Tanda Spring 2023 starts in March. There will not be an open application process.
Tanda is a cohort program that aids individuals with their research and practice through self-directed and collective learning. It is a program providing time and space to gather, share, think and exchange conversations, resources, and knowledge on participants’ chosen topics and practices.
What is the Tanda program? What is a tanda?
Interweaving the formats of seminars, book clubs, research groups, and tandas, Tanda is a cohort program that aids individuals with their research and practice through self-directed and collective learning. It is a program providing time and space to gather, share, think and exchange conversations, resources, and knowledge on participants’ chosen topics and practices.
Tanda is a spanish term for an informal money lending circle that is formed amongst friends, families, and acquaintances. This short-term loan club is a cross-cultural concept that is also known as a susu, cundina, vaca, hui, paluwagan, tanamoshi, and jamia.
An example of a tanda is as follows: A tanda is formed between six people. Each person in the tanda puts $100 into a pot every week to total a $600 pot. The first member gets the $600 pot the first week. The second member gets the next $600 pot the second week, and the third member gets the next $600 pot the third week. This continues until each member in the tanda has received the $600 pot. Usually tandas are formed out of one member’s financial emergency or if a community project needs to be funded. Tandas become ways relationships strengthen, news and stories get exchanged, and community support and trust grows.
Following that structure, instead of waging money, participants in the Tanda program wage a topic or subject. Each participant chooses a topic or subject that they are researching to put in the program’s syllabus (pot). That syllabus will consist of weekly sessions and every session will be assigned a subject taken from the pot. Each participant, except the one who waged the week’s topic, will research that week’s subject and regroup in every session to present and discuss their research. The member who chose the week’s topic co-facilitates the session.
Elizabeth Calvillo Dueñas – Facing Climate Change and Mass Migration Through Visual Art
Anna Cai – Disruptive Pleasure: Love as an Artistic Practice
ebere agwuncha – Creating Care-filled Igbo Architecture(s)
Alden Burke – Radicalizing Human Resource: Shifting white-supremacy based practices, systems, expectations and culture to a care-based model
Francine Almeda – Southeast Asian Disco: The Aesthetics of Optimism Under Oppression
Josué Esaú Romero Velasquez – Mesofuturism: Reclaiming Historical Identity through Archiving and Critical Fabulation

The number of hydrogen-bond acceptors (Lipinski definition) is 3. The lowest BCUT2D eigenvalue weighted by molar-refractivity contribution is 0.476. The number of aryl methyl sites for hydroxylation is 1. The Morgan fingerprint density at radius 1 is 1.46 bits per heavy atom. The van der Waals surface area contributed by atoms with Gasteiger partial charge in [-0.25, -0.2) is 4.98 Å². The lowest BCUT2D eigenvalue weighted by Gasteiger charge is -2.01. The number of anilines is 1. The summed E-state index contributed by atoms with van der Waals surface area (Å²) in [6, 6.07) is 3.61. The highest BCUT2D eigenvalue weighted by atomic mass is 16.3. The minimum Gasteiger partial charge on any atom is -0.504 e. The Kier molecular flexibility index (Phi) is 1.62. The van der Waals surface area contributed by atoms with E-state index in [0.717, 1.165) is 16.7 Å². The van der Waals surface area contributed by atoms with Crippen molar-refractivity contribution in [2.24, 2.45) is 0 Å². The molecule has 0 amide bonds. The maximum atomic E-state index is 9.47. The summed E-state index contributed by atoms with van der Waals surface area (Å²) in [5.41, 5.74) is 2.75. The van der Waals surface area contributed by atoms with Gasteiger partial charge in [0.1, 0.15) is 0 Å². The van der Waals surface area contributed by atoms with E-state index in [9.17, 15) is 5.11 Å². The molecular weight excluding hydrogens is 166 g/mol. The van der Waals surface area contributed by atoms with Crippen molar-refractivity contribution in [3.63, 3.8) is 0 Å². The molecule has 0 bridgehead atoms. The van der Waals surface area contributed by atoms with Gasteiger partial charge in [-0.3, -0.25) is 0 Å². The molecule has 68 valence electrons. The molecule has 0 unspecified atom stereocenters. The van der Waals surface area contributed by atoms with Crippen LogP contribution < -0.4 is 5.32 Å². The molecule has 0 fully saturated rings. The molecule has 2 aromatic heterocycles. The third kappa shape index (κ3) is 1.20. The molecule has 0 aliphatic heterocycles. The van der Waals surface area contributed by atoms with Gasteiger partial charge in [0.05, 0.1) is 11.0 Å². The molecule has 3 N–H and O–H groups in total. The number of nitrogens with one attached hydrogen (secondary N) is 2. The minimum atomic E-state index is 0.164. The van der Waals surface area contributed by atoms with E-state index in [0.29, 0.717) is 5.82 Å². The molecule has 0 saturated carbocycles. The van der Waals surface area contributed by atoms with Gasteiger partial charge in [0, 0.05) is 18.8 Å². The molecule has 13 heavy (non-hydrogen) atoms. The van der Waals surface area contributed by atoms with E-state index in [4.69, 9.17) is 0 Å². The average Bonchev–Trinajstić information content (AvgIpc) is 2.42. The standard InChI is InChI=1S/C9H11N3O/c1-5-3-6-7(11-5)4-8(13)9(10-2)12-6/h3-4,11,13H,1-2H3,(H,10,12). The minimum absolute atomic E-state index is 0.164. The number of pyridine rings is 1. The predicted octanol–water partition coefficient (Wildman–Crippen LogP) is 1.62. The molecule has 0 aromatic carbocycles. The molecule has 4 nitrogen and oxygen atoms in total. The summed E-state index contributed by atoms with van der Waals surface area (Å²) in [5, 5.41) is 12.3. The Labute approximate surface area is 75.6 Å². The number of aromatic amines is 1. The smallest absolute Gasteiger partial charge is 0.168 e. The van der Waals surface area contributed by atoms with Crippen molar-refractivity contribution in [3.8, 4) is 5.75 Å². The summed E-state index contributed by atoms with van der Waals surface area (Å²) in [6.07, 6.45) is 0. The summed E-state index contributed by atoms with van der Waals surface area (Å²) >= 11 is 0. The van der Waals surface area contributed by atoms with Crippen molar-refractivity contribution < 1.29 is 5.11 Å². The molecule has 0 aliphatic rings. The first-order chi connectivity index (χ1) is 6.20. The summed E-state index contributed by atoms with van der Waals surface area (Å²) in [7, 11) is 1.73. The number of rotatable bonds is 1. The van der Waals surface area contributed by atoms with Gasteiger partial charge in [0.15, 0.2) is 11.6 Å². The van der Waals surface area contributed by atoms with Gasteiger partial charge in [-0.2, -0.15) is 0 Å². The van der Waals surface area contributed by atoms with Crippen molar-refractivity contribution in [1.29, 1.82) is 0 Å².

Spring 2022 was co-facilitated by Hugo Ivan Juarez
Fall 2021 X AMFM
Hugo Ivan Juarez – Rasquachismo and the Underdog Mentality
Agustine Zegers – Agenciamentos Olfativos / The Agency of Scent
River Kerstetter – Pre-colonial Indigenous Urban Planning and How to Imagine Indigenous Cities of the Future
Alkebuluan Merriweather – Reconceptualizing the Madonna and Child through Archival Praxis
Marcelo Eli Sarmiento – Convictions of the Classics: On the Presence & Erasure of Black and Brown Bodies in Classic and Mesoamerican Art
Juan Arango Palacios – Neo Perreo: Challenging Misogyny and Homophobia in Reggaeton Culture
Lorena Cruz Santiago: Visual Sovereignty: Understanding the Ethics of Depicting Indigenous Culture in Visual Art
Tiffany M Johnson: Marronage: Acts Between Freedom and Captivity
Karen Dana Cohen: Making Visible the Invisible: Labor of Mothering as Immigrants in the Contemporary Culture and What Acquiring a New Language Provides
Clau Rocha: Bloodletting as Embodied Ritual: Latinx Tattoos
Alex Santana: Challenging Biometrics, AI, and Facial Recognition Technologies
Charles Ryan Long: The Love, Rage & Roses it will take to Welcome the Death of White Manhood
Fall 2020 X Hyde Park Art Center
Sarita Garcia: Fantasyscapes: Mercados, Markets and Merchandise; Looking in the self-made maze of Latinx flea markets
Natasha Mijares: Urban Wind Borne Debris & Environmental Racism
Marina M. Álvarez: Graffiti in the Urban Spheres of Mexico & Chile: Tools of Anti-colonial Resistance
Katia Pérez Fuentes: Cosmic Patterns for Creative Practitioners: Astrology and Art
Joseph Josué Mora: Egress: Politicized Existence In U.S. and Art Spaces
Eva Mayhabal Davis: Collaboration and Cooperative Protocols
Javier Jasso: Dreams, Alzheimer, and Autoconstrucción
Victor Zhagui: The Bossa Nova/Tropicália Movement in Brazil and Surrealism
Jennifer Ligaya Senecal: Navigating Space: Hoodoo and ATR rooted Performance Practices in the Deep South
José Rosa: Afro-Latinx Presence in Caribbean Visual Communication
Frank Vega: South American celebrations and traditions in relation to Indigenism
Elsa Muñoz: Relational theory (action) as a response to the Anthropocene
Juan Molina Hernández: Home, haven and heaven
Giselle Mira-Diaz: Generational trauma through an immigrant lens
Astro Escudero: The Plantationocene
Daye Angely: Bending perception with science and imagination